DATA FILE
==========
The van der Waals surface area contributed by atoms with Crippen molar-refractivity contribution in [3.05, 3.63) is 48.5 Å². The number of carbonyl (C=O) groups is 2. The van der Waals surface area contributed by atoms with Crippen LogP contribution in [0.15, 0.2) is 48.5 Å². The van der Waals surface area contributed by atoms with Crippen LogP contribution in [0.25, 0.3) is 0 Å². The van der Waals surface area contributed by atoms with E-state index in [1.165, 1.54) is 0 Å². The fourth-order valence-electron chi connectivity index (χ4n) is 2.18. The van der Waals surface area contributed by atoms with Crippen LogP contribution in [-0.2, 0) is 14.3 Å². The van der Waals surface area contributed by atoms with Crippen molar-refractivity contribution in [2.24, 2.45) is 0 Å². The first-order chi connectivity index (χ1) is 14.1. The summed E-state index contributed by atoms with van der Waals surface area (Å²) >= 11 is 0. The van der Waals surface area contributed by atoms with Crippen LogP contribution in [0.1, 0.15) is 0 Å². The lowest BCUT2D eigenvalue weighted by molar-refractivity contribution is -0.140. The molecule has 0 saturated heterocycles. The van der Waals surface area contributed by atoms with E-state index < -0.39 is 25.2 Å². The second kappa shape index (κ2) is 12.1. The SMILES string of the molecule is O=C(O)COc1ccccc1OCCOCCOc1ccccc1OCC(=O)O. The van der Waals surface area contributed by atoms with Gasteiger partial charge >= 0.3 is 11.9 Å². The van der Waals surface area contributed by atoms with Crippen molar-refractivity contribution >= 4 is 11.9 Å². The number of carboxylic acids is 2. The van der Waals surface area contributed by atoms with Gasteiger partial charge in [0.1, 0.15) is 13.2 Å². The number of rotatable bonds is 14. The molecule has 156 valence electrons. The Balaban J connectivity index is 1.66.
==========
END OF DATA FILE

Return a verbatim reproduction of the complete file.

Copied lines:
The van der Waals surface area contributed by atoms with Crippen molar-refractivity contribution in [3.05, 3.63) is 48.5 Å². The number of carbonyl (C=O) groups is 2. The van der Waals surface area contributed by atoms with Crippen LogP contribution in [0.15, 0.2) is 48.5 Å². The van der Waals surface area contributed by atoms with Crippen LogP contribution in [0.25, 0.3) is 0 Å². The van der Waals surface area contributed by atoms with E-state index in [1.165, 1.54) is 0 Å². The fourth-order valence-electron chi connectivity index (χ4n) is 2.18. The van der Waals surface area contributed by atoms with Crippen LogP contribution in [-0.2, 0) is 14.3 Å². The van der Waals surface area contributed by atoms with Crippen molar-refractivity contribution in [2.24, 2.45) is 0 Å². The first-order chi connectivity index (χ1) is 14.1. The summed E-state index contributed by atoms with van der Waals surface area (Å²) >= 11 is 0. The van der Waals surface area contributed by atoms with Crippen LogP contribution in [0.1, 0.15) is 0 Å². The lowest BCUT2D eigenvalue weighted by molar-refractivity contribution is -0.140. The molecule has 0 saturated heterocycles. The van der Waals surface area contributed by atoms with E-state index < -0.39 is 25.2 Å². The second kappa shape index (κ2) is 12.1. The SMILES string of the molecule is O=C(O)COc1ccccc1OCCOCCOc1ccccc1OCC(=O)O. The van der Waals surface area contributed by atoms with Gasteiger partial charge >= 0.3 is 11.9 Å². The van der Waals surface area contributed by atoms with Crippen molar-refractivity contribution >= 4 is 11.9 Å². The number of carboxylic acids is 2. The van der Waals surface area contributed by atoms with Gasteiger partial charge in [0.1, 0.15) is 13.2 Å². The number of rotatable bonds is 14. The molecule has 156 valence electrons. The Balaban J connectivity index is 1.66.